USDA accused of lax food safety measures
to protect the nation's food supply, following last week's
withdrawal of a long-grain rice seed after possible contamination
with genetically modified material.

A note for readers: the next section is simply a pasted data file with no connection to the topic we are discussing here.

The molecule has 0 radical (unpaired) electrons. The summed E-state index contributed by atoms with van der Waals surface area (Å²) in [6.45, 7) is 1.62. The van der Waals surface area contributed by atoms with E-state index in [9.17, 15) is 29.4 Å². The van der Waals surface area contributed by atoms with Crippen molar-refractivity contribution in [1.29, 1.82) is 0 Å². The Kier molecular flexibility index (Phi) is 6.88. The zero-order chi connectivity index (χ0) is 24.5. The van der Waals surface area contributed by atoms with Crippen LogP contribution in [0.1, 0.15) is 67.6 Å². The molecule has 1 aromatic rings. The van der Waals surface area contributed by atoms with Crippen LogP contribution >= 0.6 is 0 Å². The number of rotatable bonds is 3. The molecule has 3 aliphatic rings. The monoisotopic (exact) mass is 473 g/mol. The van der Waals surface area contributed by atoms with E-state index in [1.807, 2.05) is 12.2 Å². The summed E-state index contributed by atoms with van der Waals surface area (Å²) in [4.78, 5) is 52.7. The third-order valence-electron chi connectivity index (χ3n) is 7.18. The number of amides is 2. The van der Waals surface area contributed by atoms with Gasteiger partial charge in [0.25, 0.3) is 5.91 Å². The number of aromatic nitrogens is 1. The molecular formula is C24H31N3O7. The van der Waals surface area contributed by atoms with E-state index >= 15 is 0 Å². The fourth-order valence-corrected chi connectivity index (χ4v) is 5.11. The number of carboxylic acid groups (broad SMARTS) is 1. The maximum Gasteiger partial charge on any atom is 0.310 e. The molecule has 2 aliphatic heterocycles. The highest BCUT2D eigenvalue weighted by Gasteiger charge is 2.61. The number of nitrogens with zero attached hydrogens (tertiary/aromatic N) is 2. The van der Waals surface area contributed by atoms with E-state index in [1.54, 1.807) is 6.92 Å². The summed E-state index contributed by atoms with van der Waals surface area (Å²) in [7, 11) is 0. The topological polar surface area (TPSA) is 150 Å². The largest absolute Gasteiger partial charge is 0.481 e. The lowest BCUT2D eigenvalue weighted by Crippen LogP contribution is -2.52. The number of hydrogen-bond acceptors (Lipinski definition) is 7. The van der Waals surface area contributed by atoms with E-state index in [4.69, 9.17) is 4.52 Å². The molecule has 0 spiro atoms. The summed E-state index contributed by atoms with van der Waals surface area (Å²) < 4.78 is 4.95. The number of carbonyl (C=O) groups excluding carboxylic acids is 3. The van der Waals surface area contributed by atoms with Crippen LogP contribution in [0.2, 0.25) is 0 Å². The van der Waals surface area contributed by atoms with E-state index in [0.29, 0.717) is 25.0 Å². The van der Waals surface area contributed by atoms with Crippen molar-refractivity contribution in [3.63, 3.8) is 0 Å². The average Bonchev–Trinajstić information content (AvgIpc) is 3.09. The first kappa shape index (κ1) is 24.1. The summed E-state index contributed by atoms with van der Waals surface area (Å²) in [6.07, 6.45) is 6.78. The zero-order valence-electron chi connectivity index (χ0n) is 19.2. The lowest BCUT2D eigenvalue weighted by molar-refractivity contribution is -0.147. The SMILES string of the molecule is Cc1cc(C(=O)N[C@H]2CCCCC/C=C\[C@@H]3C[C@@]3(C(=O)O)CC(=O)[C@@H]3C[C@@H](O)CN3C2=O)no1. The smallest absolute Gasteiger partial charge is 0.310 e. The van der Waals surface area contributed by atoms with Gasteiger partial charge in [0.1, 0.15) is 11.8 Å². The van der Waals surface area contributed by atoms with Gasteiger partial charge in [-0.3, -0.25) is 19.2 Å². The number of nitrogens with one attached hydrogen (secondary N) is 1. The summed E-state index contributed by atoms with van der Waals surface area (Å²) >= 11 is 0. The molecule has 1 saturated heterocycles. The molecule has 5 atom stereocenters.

"This latest incident of contamination-the third in the last six months-underscores the USDA's inability to keep unwanted and potentially harmful modified genes out of our food supply," said Karen Perry Stillerman, a food analyst at the non-profit group Union of Concerned Scientists (UCS). The USDA's Animal and Plant Health Inspection Service (APHIS) last week issued 'emergency action notifications' to prevent the planting and distribution of a rice seed from German firm BASF. The variety, Clearfield CL 131, was not developed as a genetically engineered product, but the firm's own testing revealed that the seed may have been contaminated with a genetically modified strain. BASF last week notified the USDA of its findings, which are now due to be verified by further tests conducted by APHIS. The US rice industry - and the USDA's regulatory standing - already suffered a major hit last year, after Bayer Crop Sciences in July notified the agency that it had discovered trace amounts of an unapproved GM rice in samples of commercial rice seed. The incident sparked a flow of reactions against the firm and the US rice export market, with food safety warnings and regulatory restrictions resonating globally. These two incidents together indicate that the agency is lacking in its protection of the US food supply, claimed UCS last week. The organization, which says it combines independent scientific research and citizen action for a safer consumer environment, also said the USDA was taking consumer health risks by approving the first commercial production of a food crop - again rice - engineered with human genes. The new rice is genetically engineered to produce lactiva and lysomin - two proteins found naturally in breast milk, and reported to have significant potential against diarrhea. California-based Ventria Bioscience this month received approval from the agency to cultivate over 3,000 acres of the rice in Kansas. But the news sparked new concerns and fears from the global anti-GM lobby, and UCS added its voice to these. According to the group, pharmaceutical crops such as Ventria's rice pose a threat to the food supply and public health because the proteins they contain are intended to be biologically active in humans and may be harmful if eaten accidentally. "When such compounds are produced in food crops grown outdoors, they are almost certain to contaminate the food supply," said UCS. "Growing pharmaceutical food crops outdoors is not worth the risk it poses to public health and the financial health of farmers and food companies. Because it is virtually impossible to produce pharma food crops outdoors safely, even if very strong regulatory systems were put in place, we are calling for a USDA ban," said Stillerman. According to Stillerman, a 2005 report by the USDA's internal auditor found that the agency's oversight of pharma crops was lax. "In some cases, regulators didn't know where pharma crops were grown or stored. Several recent court decisions also have lambasted the agency's risk assessment and regulatory systems for pharma and other genetically engineered crops."